Well, I ended up going to ND (which has a nice engineering program but lacks an airport - the closest one with rentable aircraft is Elkhart). As far as advice, I would say this. Do something you want to do, and do it where you want to do it. If you have an interest in engineering or some other field, pursue that, and, if feasable, do your flight training at a local airport or an airport on campus if that option exists. Or, if you really have a passion to pursue a degree for Aviation Flight, then do that, but, as I said, I think having some sort of degree to fall back on would be wise. Find a school that fits what is right for you and your interests.

As a side note, I believe University of North Dakota has a good aviation program (someone correct me on that if I’m wrong).


You’re correct, UND has a very large aviation program… if you want to live in North Dakota in the winter.


North Dakota would probably make South Bend winters look like nothing, though South Bend can have some good ones. Last one was actually pretty mild. I have a roomate from Texas who still hasn’t gotten a full taste of winter.


I graduated WMU in April 2006 and I’m a CFI there.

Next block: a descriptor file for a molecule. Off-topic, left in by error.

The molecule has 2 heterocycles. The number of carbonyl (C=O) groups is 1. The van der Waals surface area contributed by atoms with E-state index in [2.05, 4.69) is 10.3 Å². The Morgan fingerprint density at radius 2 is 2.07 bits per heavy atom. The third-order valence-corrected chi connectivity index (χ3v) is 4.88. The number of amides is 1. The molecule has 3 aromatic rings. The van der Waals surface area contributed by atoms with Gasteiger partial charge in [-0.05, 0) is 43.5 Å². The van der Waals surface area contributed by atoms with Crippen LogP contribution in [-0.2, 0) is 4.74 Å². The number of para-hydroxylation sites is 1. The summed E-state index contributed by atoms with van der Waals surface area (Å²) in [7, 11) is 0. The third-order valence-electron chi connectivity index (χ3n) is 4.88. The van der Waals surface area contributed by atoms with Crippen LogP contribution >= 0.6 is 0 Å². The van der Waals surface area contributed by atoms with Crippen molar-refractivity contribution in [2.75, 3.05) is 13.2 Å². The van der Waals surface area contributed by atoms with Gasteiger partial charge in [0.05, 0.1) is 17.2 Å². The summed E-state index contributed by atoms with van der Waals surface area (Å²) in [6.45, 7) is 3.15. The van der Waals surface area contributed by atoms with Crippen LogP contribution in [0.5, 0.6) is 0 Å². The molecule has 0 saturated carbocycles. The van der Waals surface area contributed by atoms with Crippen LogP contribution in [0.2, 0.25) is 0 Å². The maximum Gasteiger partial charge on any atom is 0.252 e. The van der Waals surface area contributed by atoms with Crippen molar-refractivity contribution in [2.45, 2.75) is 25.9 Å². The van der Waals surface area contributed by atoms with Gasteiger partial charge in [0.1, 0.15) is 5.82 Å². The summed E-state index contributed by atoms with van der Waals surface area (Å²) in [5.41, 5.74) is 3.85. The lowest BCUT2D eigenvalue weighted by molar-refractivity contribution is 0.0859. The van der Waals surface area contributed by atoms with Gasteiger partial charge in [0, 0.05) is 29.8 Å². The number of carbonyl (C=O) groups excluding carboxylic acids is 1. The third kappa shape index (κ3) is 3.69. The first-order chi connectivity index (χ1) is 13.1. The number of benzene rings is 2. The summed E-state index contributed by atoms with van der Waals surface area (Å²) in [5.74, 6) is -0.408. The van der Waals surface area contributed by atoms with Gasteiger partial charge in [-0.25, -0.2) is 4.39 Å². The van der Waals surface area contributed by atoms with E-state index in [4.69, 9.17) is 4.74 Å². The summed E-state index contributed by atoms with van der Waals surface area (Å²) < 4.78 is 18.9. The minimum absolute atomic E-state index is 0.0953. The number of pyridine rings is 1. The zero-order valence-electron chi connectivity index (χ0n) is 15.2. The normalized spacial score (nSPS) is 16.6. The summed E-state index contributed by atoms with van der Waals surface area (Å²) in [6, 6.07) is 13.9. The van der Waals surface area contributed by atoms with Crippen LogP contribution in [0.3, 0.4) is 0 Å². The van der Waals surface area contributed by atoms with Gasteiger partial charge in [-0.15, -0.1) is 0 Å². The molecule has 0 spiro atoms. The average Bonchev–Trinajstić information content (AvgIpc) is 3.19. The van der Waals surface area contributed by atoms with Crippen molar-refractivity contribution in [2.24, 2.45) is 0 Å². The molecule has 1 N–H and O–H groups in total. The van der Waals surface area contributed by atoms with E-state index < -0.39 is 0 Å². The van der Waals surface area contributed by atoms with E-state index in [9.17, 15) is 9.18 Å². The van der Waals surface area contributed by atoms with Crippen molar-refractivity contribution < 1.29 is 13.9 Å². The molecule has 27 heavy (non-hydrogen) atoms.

One thing we brag about is we are about 25% cheaper than UND and we have a better, newer fleet. We also are about 55% cheaper than ERAU.


I have a four year degree in Aviation Management. Flew with the commuters for 6 years and am now flying corporate. If I could do the school thing all over again, I wouldn’t get an Aviation Degree. I would get a degree that meant something outside the aviation world (example: RN) This way if you get furloughed or your company goes belly up, there is a high pay, high demand job out there for you while you apply for other airlines or wait for your callback. This can be done at many of the aviation schools where you can take aviation as a minor to get all of your ratings. Airlines look for a four year degree, they do not care where you got it, or what it is in.